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The student news site of Olentangy Liberty High School.

Patriot Press

The student news site of Olentangy Liberty High School.

Patriot Press

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Why I’m Off Of TikTok

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TikTok has become an app most of us can’t live without. The app has been downloaded on my phone since I got it in the 6th grade, it was called Musicl.ly at the time. The algorithm is known to perfectly craft unique For You pages that show people videos they’ll enjoy. Though TikTok is a great place for relatable content, recommendations, recipes, and news, it can become extremely overwhelming.

Not only does TikTok’s design contribute to “doom scrolling”, where a person scrolls on their phone for hours with no actual enjoyment, but it also floods a person with what I would just call things. Makeup you need! Clothes you need! Brands you need to check out! Movies and shows you need to watch! Books to buy! Hobbies to do! Foods to eat! Products, activities, and lives of people you’ve never met. Not only does this breed jealousy because a person can never find the time or energy to be able to do all of these things, but it also replaces the concept of necessity with a false meaning that describes desire and frills. I felt like I was always missing out and that I always needed something else, when in reality I’m forgetting what I actually like and enjoy.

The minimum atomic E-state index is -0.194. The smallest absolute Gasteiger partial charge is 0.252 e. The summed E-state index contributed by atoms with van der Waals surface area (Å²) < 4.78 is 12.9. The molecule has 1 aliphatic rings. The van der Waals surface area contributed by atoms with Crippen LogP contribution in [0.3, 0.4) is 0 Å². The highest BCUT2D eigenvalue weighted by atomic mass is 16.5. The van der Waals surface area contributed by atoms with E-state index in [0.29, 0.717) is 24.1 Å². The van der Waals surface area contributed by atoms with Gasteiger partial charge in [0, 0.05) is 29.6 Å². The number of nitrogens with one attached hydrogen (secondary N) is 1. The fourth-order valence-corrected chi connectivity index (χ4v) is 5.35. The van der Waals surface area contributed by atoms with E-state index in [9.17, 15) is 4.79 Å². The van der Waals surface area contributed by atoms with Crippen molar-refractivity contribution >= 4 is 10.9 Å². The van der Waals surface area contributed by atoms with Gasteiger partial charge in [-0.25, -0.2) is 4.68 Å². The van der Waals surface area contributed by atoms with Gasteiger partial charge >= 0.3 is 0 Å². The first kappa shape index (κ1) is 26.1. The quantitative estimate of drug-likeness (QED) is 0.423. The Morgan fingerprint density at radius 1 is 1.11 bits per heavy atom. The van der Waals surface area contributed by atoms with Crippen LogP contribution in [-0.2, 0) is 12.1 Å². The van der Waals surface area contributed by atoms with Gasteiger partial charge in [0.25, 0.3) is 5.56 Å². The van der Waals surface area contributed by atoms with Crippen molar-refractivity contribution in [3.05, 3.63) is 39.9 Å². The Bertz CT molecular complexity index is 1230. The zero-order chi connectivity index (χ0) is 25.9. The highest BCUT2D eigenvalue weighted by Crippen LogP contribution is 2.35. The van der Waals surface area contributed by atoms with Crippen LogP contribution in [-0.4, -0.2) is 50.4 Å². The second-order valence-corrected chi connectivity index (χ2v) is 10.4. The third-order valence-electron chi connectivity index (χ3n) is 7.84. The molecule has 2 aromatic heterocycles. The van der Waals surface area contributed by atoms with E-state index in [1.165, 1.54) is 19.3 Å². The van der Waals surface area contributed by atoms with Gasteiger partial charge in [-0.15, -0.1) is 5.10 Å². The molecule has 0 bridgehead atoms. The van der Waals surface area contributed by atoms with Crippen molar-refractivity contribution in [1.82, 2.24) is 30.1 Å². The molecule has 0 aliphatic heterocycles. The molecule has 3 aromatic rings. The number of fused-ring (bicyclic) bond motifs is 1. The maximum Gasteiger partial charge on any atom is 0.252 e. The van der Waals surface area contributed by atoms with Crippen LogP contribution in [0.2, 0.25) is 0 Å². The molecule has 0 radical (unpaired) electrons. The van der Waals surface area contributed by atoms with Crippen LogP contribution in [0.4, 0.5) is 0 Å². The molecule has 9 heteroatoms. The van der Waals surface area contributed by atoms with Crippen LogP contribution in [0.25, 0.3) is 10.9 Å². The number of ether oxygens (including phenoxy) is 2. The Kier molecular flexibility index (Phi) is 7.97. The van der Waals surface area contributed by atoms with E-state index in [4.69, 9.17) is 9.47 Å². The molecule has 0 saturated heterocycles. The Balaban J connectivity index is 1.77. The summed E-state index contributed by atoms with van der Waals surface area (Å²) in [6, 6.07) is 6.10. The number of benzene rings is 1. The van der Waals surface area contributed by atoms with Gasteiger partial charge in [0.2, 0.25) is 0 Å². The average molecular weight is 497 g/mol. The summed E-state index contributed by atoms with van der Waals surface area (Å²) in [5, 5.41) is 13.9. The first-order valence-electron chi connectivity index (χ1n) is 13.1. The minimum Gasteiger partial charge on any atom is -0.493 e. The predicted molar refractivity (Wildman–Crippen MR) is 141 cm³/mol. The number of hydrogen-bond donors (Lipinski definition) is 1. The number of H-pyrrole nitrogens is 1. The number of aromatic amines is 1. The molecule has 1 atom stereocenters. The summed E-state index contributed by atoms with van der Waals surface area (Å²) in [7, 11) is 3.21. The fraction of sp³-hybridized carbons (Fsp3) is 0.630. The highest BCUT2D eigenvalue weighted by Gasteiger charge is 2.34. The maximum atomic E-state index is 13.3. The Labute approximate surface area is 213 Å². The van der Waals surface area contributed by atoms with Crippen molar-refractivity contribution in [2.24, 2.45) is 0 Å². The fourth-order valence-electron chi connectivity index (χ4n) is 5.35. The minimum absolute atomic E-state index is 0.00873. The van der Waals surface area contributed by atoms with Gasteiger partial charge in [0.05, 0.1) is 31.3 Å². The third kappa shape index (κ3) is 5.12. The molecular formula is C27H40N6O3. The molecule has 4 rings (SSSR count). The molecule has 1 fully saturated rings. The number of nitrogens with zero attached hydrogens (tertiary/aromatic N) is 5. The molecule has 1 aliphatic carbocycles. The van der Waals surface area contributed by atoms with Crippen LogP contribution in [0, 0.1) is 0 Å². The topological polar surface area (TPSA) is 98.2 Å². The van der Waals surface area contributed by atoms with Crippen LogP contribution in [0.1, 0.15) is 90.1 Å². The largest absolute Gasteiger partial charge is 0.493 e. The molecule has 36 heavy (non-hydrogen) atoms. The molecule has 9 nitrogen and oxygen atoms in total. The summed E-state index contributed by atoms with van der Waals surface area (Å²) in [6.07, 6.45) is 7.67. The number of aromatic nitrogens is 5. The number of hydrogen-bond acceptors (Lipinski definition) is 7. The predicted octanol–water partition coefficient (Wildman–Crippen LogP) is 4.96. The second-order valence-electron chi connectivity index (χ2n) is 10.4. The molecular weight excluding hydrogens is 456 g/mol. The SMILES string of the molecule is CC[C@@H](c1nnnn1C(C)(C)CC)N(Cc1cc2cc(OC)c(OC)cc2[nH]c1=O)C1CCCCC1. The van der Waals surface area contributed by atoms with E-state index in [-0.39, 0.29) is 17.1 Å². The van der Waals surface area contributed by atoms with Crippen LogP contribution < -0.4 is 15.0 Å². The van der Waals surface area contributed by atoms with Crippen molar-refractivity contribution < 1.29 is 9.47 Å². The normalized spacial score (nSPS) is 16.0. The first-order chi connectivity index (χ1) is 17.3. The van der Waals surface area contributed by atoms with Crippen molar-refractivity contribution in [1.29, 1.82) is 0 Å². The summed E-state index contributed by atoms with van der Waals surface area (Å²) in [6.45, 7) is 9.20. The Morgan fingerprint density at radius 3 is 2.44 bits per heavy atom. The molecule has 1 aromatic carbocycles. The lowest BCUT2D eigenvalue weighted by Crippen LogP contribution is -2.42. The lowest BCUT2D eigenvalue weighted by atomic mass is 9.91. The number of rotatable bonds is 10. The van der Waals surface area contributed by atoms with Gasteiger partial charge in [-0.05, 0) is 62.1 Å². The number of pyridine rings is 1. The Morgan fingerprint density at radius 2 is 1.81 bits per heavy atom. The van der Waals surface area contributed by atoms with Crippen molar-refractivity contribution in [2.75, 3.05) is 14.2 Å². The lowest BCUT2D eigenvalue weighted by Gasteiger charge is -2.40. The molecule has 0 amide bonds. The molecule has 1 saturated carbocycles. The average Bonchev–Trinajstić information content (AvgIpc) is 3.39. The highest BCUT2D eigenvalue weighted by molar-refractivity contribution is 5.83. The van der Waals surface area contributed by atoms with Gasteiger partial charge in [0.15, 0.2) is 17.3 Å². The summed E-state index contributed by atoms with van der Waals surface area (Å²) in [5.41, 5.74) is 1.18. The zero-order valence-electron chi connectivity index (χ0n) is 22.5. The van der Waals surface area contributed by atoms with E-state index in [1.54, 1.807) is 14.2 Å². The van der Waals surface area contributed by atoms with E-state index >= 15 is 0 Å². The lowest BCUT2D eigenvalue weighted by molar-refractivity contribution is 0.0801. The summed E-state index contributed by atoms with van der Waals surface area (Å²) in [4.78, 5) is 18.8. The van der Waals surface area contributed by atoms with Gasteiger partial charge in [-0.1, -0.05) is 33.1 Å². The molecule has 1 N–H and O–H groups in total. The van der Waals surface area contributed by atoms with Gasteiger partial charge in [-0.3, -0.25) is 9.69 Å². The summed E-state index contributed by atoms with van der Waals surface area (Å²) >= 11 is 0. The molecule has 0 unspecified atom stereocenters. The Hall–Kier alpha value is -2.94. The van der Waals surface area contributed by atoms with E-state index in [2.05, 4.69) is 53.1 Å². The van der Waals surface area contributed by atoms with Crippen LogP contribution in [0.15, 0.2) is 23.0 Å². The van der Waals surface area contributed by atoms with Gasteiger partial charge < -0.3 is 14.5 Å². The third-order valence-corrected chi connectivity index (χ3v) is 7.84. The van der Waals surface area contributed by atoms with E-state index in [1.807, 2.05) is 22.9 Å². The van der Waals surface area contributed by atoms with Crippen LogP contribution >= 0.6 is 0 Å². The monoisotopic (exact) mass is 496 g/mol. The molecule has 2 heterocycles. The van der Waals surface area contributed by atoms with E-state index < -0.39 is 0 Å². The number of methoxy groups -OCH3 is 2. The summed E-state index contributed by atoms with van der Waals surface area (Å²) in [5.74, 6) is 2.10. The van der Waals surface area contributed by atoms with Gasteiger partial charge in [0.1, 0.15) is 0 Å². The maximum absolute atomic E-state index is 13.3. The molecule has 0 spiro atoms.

After feeling like this for a couple of months, I realized the app was stressing me out at the same levels it was entertaining me. My last straw came right after Christmas when I saw a video titled “How to achieve the ‘Frazzled English Woman’ aesthetic” where a girl describes the makeup and clothing needed to emulate actors like Julia Roberts, Keira Knightley, and Renee Zellweger. She tells the people watching to have their makeup look messy in an intentional way, smearing on blush and concealer, little to no mascara, and matte lip color. You want to look cold and barely put together. Throw your hair up in a messy bun and add a big jacket and scarf to complete it. I nearly exploded with how stupid yet appealing it sounded, as does every micro trend on the app. I took it upon myself to offload the app and call it quits, let myself come to my own opinions, and find my own products and things I enjoy. So many great aspects of the app can become suffocating when not used in moderation, which nobody does with TikTok.

Almost a month later I haven’t gotten any urges to get back on the app. I stayed off of it for over 2 months last winter and it helped me immensely. It takes up so much space in the brain that breaks are absolutely necessary. In the summer of 2022, I traveled to Eritrea where I had no internet connection for a month, making my phone useless. I’ve never felt that clean and calm before in my life since I’ve been on social media for the past 6 years and on the internet for even longer. It’s hard not to desire a life like that, cut off from everyone and everything, and where so much of my time wasn’t spent in front of a screen of any kind, but that’s just not possible. The closest I can get to that is trying to limit my screen time and social media usage.